Far too many districts registering rainfall departures in the categories that collect extremes of readings. This is the detailed reading required to alert state administrations to drought, drought-like and potential flood conditions.

Far too many districts registering rainfall departures in the categories that collect extremes of readings. This is the detailed reading required to alert state administrations to drought, drought-like and potential flood conditions.

Each bar corresponds to a week of district rainfall readings, and that week of readings is split into eleven grades. In this way, the tendency for administrations, citizens, the media and all those who must manage natural resources (particularly our farmers), to think in terms of an overall ‘deficit’ or an overall ‘surplus’ is nullified. Demands for water are not cumulative – they are made several times a day, and become more or less intense according to a cropping calendar, which in turn is influenced by the characteristics of a river basin and of an agro-ecological zone.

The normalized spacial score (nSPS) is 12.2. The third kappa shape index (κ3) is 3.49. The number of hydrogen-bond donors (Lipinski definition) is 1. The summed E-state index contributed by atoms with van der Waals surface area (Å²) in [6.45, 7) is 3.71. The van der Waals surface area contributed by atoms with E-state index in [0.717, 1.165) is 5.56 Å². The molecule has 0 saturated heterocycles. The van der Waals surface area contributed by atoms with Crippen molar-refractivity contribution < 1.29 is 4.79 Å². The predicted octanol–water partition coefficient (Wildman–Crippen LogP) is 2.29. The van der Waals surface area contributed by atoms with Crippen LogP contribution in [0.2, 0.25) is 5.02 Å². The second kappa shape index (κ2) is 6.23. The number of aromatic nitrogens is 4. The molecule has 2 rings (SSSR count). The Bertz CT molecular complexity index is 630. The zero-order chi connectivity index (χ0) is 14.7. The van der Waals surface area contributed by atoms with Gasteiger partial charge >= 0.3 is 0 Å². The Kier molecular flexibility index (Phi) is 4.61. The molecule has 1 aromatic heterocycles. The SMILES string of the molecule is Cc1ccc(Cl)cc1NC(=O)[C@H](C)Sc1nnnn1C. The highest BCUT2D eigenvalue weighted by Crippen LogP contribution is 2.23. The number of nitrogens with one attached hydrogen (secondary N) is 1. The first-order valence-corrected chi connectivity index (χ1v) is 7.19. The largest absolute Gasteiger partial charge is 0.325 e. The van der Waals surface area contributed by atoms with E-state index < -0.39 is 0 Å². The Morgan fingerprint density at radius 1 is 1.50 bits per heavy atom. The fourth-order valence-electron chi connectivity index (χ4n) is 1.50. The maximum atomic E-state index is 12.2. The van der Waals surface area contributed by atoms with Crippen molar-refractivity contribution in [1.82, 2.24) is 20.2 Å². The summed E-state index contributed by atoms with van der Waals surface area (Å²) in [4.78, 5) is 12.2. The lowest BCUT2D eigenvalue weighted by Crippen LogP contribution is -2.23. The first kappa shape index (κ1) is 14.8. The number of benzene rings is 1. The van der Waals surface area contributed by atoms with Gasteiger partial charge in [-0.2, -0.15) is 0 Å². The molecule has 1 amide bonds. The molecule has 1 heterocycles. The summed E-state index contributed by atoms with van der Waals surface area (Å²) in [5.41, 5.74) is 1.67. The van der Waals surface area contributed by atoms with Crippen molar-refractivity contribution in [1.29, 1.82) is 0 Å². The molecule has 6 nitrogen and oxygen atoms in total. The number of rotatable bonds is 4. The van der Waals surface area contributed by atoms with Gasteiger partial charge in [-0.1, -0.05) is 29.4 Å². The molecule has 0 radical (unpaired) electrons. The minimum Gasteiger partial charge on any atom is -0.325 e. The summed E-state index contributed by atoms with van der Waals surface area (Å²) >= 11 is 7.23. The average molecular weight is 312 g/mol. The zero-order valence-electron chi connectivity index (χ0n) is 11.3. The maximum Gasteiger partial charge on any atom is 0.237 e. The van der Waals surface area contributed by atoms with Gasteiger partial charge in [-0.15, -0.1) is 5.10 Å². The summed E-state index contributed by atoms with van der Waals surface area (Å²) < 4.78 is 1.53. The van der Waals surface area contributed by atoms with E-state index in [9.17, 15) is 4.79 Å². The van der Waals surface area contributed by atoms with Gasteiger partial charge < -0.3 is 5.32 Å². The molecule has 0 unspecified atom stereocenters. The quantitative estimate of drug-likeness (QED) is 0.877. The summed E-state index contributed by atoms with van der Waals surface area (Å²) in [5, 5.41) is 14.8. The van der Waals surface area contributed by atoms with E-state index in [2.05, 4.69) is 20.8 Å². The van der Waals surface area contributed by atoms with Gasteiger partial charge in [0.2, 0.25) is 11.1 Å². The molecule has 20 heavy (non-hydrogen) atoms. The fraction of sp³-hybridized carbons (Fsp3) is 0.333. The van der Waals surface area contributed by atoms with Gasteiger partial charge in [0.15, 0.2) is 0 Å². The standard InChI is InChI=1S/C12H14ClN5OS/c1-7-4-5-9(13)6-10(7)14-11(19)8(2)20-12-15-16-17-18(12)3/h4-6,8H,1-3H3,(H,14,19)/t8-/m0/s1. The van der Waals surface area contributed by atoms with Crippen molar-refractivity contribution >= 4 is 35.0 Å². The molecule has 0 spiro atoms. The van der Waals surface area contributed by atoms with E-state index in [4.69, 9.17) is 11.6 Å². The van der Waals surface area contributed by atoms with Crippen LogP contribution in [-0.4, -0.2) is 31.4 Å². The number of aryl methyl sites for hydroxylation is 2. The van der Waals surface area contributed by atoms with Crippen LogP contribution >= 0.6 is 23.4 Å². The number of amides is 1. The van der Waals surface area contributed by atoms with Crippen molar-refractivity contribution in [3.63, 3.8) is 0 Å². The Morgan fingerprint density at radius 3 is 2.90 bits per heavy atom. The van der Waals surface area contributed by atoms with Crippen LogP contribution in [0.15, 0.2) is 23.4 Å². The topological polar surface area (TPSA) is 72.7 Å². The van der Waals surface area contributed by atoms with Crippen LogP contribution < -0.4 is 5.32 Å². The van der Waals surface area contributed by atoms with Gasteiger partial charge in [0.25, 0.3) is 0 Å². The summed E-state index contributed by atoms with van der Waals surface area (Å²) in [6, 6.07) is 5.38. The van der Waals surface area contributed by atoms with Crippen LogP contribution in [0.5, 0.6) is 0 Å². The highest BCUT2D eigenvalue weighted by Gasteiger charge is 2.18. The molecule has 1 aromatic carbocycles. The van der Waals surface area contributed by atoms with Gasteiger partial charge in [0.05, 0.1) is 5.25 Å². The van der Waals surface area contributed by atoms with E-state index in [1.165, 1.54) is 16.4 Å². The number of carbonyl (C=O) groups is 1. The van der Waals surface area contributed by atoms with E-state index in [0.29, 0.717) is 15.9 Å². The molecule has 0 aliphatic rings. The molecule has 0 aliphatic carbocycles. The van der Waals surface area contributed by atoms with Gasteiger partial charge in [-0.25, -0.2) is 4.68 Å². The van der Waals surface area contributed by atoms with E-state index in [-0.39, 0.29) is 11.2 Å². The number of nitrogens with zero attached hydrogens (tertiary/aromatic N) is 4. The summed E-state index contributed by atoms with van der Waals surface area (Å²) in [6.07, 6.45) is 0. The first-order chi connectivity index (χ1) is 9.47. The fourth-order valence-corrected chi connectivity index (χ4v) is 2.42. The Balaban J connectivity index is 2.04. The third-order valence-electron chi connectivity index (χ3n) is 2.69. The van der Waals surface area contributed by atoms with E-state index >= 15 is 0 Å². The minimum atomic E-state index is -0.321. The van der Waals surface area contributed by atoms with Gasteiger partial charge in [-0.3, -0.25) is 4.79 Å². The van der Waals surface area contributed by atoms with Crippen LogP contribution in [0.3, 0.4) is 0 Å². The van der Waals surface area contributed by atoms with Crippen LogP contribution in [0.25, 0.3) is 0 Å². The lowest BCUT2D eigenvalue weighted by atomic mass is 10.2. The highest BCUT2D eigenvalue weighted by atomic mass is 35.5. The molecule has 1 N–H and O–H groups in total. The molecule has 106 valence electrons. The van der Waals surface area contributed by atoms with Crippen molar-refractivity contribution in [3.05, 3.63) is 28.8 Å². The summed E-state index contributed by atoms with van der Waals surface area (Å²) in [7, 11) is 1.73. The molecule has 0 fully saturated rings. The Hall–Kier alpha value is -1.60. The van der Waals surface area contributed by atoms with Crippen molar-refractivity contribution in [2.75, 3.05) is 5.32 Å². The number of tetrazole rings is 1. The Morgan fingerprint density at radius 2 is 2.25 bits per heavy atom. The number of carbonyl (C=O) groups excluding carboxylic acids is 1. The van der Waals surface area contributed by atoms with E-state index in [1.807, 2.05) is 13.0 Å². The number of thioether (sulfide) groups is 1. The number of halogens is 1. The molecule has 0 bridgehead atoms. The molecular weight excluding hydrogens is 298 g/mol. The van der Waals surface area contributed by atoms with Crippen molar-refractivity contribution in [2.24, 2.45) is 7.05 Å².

The advantages of the modified approach (which adapts the Food and Agriculture Organisation’s ‘Global Information and Early Warning System’ categorisation, designed to alert country food and agriculture administrators to impending food insecurity conditions) can be seen by comparing the single-most significant finding of the IMD’s normal method, with the finding of the new method, for the same point during the monsoon season.